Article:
Jane Fawcett, MBE. Worked at Bletchley Park and for the Victorian Society. Born: 4 March, 1921 in London. Died: 21 May, 2016 in London, aged 95.
Jane Fawcett was one of the intrepid decoders at Bletchley Park during Wold War Two whose secret work helped to turn the war in the Allies’ favour. It was so secret that no one, for sixty years, talked of their work in the Oxfordshire mansion. The redoubtable Fawcett played a key role in the planning in the days surrounding the sinking of the Bismark in 1941. Having joined Bletchley in 1940 Fawcett was immediately under “unfathomable pressure” as she recalled years later. “We knew that what we were doing was making all the difference.”
That pressure was critically evidenced during the Bismark crisis. The Bismark was a powerful German battleship and had already caused havoc by sinking HMS Hood. Fawcett was stationed in Hut 6 – where the German air-force and army Engima ciphers were decoded – and on a 24-hour shift. She was deciphering messages to and from Berlin and intercepted messages from General Hans Jeschonnek of the German High Command who wanted to know the whereabouts of his son who was a member of the crew of the battleship. Fawcett picked up a baffling message: “I suddenly got a thing on my plate from the Enigma machine which said Brest.” She immediately sent the message to the Admiralty.
The fatal indiscretion by the Bismark’s radio operator and Fawcett’s quick thinking proved a deciding factor in the operation. The Royal Navy attacked and sank the Bismark. Fawcett’s strict following of procedure proved of great strategical importance. The Fuhrer was said to be “melancholy beyond words” on hearing of its sinking.
The cheering echoed round Hut 6 that evening when they heard on the BBC news that the Bismark had been sunk.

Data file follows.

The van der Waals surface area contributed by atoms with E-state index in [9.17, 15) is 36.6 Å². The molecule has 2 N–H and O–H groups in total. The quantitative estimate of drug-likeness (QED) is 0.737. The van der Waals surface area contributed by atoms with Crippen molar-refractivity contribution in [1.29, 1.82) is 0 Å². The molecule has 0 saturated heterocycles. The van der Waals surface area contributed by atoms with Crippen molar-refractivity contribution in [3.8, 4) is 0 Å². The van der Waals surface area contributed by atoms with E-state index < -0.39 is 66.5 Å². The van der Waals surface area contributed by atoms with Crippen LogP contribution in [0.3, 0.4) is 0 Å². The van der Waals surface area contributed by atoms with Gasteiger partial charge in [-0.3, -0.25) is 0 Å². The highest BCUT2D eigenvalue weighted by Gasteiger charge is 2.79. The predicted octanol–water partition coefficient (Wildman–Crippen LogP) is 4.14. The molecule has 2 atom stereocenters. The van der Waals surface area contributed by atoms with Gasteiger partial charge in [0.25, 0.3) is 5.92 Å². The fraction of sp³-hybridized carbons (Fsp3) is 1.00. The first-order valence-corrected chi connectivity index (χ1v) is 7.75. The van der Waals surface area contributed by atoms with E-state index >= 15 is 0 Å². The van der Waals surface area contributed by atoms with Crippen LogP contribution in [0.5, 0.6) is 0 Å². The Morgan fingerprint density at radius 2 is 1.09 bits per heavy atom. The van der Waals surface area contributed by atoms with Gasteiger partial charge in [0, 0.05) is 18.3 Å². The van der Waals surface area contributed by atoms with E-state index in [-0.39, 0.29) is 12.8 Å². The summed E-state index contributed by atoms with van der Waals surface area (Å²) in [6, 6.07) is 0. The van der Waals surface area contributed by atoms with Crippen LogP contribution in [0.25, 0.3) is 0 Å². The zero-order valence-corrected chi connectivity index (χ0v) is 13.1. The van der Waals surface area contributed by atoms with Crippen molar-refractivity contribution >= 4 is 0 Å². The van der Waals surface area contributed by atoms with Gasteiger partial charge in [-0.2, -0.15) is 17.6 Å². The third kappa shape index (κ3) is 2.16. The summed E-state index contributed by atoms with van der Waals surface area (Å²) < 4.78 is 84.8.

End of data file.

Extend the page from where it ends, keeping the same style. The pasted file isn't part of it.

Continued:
Jane Caroline Fawcett (nee Hughes), whose father was a clerk at a City Livery Company, was educated locally and then won a scholarship to the Royal Academy of Dramatic Art but was also offered a place to study with the Royal Ballet. After three years of training Fawcett was being cast in several ballets but the company’s principal, Dame Ninette de Valois, informed her that she was too tall and “your back is too long”. Instead Fawcett spent some months in Germany learning the language. It was then that she got a letter from a friend at Bletchley saying, “You must come and join us.” Secrecy was such she told her parents she had “some sort of job in the Foreign Office.”
Fawcett’s years at Bletchley were indeed stressful. She was billeted in a council flat near a brickworks with a family whose two young lads made much noise. Sleep was not easy especially after night shifts and she pulled some strings and moved to a rather grand near-by mansion, Liscombe Park, where Fawcett and friends occupied the staff quarters. Hut 6 was far from comfy: leaking windows and poor lighting, one friend of Fawcett called Bletchley “a Victorian monstrosity.” Fawcett recalled, “We were always working against time. There was always a crisis, a lot of stress and a lot of excitement.”
There were dangers walking through the Oxfordshire countryside at night in the blackout. After she had finished a shift at midnight Fawcett would walk through the darkened town with a hammer concealed in her handbag.
Fawcett took part in Bletchley’s “jolly reel club” and was an enthusiastic participant in the Scottish country dance evenings on the front lawn in the summer. She also sang in the various choirs – choral and madrigals – and was involved in the amateur dramatic societies
After the war Fawcett won a scholarship to the Royal Academy of Music and was a professional singer until 1963. She then became the chief executive of the Victorian Society which campaigned to preserve much of the period’s architecture. John Betjeman was its leading spokesman but Fawcett became well known (especially in the boardroom of British Railways who dubbed her The Furious Mrs Fawcett) for preserving many iconic buildings – notably St Pancras Station in London and the Midland Grand Hotel in Manchester.
Fawcett retired in 1976 when she was appointed MBE and elected an honorary fellow of the Royal Institute of British Architects.
Last year Fawcett returned to Bletchley and was introduced to the Duke and Duchess of Cambridge. “As we were preparing to leave we suddenly heard in the distance this wonderful, very distinctive, sound of a Hurricane engine about to do a flypast. Then he flew off into the evening sun. We were just bowled over.”
Fawcett married Ted Fawcett, who had seen distinguished in the Royal Navy, in 1947 and they lived in West Kensington. Her husband died in 2013 and she is survived by their son and daughter.